Iceland forward Johann Berg Gudmundsson wants to face England in the World Cup
Iceland's Johann Berg Gudmundsson is gunning for England again at next summer's World Cup and would be confident of scoring another famous victory.
Burnley winger Gudmundsson was part of the side which bundled the Three Lions out of Euro 2016 with a shock 2-1 win in Nice and is already dreaming of a rematch in Russia.
Roy Hodgson paid for that last-16 loss with his job and Iceland, after becoming the smallest nation ever to win a World Cup place, would welcome the chance to reopen the wounds in Gareth Southgate's squad
"Hopefully we'll get them in the group phase," said Gudmundsson.
"It was a great game for us last time and I believe we could beat them again.
"I'm not expecting - and hopefully you're not - for England to win the World Cup...maybe you are. But I think they should be doing a bit better and hopefully they can do it in the next World Cup - as long as they don't meet us."
The 26-year-old is in his fourth year in English football, starting at Charlton and now across two Premier League campaigns with the Clarets, and sees at close hand the curious culture surrounding the national team.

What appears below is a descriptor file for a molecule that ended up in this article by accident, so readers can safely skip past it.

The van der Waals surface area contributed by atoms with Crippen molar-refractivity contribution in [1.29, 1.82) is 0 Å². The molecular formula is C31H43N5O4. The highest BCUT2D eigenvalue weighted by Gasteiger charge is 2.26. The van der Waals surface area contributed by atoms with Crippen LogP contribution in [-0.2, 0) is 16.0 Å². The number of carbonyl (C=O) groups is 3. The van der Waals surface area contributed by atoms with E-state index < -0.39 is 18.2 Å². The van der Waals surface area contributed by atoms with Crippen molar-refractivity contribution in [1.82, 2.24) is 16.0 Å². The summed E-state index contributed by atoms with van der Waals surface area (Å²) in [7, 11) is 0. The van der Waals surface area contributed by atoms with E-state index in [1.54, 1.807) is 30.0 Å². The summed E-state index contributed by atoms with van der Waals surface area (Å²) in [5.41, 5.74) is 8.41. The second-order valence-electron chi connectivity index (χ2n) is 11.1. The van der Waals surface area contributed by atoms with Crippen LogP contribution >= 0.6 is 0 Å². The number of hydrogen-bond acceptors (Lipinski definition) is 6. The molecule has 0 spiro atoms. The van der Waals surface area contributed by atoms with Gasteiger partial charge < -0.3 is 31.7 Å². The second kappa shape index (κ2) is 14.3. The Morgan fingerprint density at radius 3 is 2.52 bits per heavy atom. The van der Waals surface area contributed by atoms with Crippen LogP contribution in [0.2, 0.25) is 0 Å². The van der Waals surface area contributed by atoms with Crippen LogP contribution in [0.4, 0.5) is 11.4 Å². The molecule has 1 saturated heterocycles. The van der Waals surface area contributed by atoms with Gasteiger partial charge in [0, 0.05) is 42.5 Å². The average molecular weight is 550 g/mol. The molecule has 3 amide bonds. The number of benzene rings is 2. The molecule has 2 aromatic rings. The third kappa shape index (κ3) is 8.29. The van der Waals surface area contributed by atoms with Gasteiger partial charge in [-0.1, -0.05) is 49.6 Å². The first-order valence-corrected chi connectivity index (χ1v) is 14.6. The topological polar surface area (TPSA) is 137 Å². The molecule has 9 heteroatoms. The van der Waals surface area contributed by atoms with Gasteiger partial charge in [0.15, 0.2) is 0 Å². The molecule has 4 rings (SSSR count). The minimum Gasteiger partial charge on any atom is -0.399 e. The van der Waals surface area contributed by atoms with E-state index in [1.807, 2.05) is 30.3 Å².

While Iceland's recent achievements have been met with delirious excitement at home - not to mention the Viking 'thunderclap' which soundtracked England's downfall in France - qualification with a game to spare comprehensively failed to rally fans to the cause on these shores.
"It's a weird one," said Gudmundsson, who will come up against England keeper Joe Hart when West Ham travel to Turf Moor on Saturday.
"The pressure on England is much more and I understand that. They have much more expensive players than we do and they haven't done as well as they should for a long time.
"So obviously the media, people are on at them, wanting more. You read it in the media, they always come back to that game 'the Iceland humiliation'.
"But luckily for us there is no pressure. Iceland is a much smaller nation - also on a footballing level. The higher you go up the scale the more pressure there is.
"They should be doing a bit better but they won the group comfortably so you can't be too hard on them. It's about what they do in Russia now - when it matters on the big stage in. That's when you have to do well."
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